While certain preferred embodiments of the invention have been described by way of illustration, many modifications will occur to those skilled in the art; it will be understood, of course, that it is not desired that the invention be limited thereto, since modifications may be made, and it is, therefore, contemplated by the appended claims to cover any such modifications as fall within the true scope and spirit of the invention.

Patent Citations
Cited PatentFiling datePublication dateApplicantTitle
US2397123 *Apr 30, 1943Mar 26, 1946Bell Telephone Labor IncContact operation
US3439301 *Jan 26, 1967Apr 15, 1969Fujitsu LtdElectromagnetic switch matrix
US3500267 *May 28, 1968Mar 10, 1970Bell Telephone Labor IncFerreed switch having printed circuit board wiring
Referenced by
Citing PatentFiling datePublication dateApplicantTitle
US4330770 *Dec 10, 1979May 18, 1982Fujitsu LimitedMagnetically controlled switching device
US5644115 *May 5, 1995Jul 1, 1997Keithley Instruments, Inc.Relay matrix switching assembly
US6262647 *Oct 23, 2000Jul 17, 2001William P. RogersMagnetic reed switching array
US8027140 *Dec 16, 2005Sep 27, 2011Pickering Interfaces LimitedReed switch arrays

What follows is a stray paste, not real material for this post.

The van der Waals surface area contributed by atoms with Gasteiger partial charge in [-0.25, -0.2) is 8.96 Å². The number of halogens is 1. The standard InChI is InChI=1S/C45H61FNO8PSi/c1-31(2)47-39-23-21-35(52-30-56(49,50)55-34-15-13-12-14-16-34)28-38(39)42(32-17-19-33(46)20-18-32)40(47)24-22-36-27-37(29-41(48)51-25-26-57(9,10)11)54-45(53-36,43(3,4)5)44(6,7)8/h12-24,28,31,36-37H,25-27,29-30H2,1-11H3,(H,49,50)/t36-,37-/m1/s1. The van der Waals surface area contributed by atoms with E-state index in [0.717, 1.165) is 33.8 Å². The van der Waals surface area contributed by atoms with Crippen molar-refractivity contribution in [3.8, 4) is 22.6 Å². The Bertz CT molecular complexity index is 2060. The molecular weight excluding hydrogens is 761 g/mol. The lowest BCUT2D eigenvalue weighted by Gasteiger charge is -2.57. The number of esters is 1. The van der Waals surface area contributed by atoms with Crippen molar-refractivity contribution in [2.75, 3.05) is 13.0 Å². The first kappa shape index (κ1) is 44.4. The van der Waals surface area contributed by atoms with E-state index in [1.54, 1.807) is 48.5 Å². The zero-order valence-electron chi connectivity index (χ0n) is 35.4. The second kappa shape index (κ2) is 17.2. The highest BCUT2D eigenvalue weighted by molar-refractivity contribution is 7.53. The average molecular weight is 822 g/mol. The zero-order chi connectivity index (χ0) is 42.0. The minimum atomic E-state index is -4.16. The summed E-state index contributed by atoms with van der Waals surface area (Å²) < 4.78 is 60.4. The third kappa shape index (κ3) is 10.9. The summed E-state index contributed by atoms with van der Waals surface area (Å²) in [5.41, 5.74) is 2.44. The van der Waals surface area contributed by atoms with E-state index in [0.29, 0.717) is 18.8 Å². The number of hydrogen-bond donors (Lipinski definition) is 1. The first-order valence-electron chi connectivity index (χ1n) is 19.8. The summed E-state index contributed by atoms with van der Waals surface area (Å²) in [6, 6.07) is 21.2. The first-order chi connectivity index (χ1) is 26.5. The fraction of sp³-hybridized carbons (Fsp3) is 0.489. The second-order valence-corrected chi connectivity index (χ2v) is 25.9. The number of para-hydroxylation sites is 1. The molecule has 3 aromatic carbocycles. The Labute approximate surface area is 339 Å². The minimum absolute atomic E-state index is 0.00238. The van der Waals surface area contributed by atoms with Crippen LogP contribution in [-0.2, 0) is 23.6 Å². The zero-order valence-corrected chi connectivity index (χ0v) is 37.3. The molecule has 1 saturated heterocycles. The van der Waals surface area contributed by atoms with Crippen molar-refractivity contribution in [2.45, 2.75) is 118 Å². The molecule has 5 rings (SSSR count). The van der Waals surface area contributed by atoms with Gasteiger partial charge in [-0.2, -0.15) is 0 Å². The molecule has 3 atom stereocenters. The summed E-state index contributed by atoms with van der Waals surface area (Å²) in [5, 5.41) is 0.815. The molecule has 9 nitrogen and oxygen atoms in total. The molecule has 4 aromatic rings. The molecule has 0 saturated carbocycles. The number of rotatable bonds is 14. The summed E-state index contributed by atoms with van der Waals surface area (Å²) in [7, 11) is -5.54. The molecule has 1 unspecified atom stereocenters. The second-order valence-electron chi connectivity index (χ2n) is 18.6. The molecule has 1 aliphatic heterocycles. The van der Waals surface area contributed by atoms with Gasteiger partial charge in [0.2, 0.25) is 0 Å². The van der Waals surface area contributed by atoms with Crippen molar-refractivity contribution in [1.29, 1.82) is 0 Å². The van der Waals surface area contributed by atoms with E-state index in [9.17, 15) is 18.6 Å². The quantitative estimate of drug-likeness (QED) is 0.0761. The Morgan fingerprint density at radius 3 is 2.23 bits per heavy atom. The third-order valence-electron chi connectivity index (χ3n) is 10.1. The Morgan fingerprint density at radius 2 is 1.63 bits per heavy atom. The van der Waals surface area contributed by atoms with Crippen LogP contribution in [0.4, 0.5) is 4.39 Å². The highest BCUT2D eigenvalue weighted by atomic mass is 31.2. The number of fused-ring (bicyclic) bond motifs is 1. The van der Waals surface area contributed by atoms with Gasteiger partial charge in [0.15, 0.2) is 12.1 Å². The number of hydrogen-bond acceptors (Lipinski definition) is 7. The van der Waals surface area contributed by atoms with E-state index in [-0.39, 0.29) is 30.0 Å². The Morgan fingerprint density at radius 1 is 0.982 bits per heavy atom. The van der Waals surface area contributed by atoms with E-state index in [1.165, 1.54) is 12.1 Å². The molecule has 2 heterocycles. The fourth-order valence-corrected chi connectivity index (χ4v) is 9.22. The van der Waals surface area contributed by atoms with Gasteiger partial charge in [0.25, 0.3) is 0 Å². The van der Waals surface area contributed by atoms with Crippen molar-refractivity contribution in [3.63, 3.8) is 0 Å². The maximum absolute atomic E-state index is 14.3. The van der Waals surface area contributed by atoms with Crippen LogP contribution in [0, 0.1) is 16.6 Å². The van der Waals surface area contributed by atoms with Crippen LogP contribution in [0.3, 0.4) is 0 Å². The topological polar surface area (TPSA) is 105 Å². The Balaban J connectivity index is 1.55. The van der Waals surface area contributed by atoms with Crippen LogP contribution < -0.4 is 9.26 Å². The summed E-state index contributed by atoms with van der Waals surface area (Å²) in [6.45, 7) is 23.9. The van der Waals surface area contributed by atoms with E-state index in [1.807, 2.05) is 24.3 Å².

Classifications
U.S. Classification335/112, 200/175
International ClassificationH01H67/30, H01H67/24
Cooperative ClassificationH01H67/24
European ClassificationH01H67/24
Legal Events
DateCodeEventDescription
Sep 20, 1995ASAssignment
Owner name: C.P. CLARE CORPORATION, MASSACHUSETTS
Free format text: RELEASE;ASSIGNOR:BANK OF AMERICA ILLINOIS;REEL/FRAME:007629/0646
Effective date: 19950914
Feb 21, 1989ASAssignment
Owner name: CONTINENTAL BANK N.A., 231 SOUTH LASALLE ST., CHIC
Free format text: ASSIGNMENT OF ASSIGNORS INTEREST.;ASSIGNOR:THETA-J CORPORATION;REEL/FRAME:005060/0303
Effective date: 19890126
Sep 8, 1982ASAssignment
Owner name: GENERAL INSTRUMENT CORPORATION
Free format text: MERGER;ASSIGNOR:C.P. CLARE & COMPANY;REEL/FRAME:004035/0457
Effective date: 19800516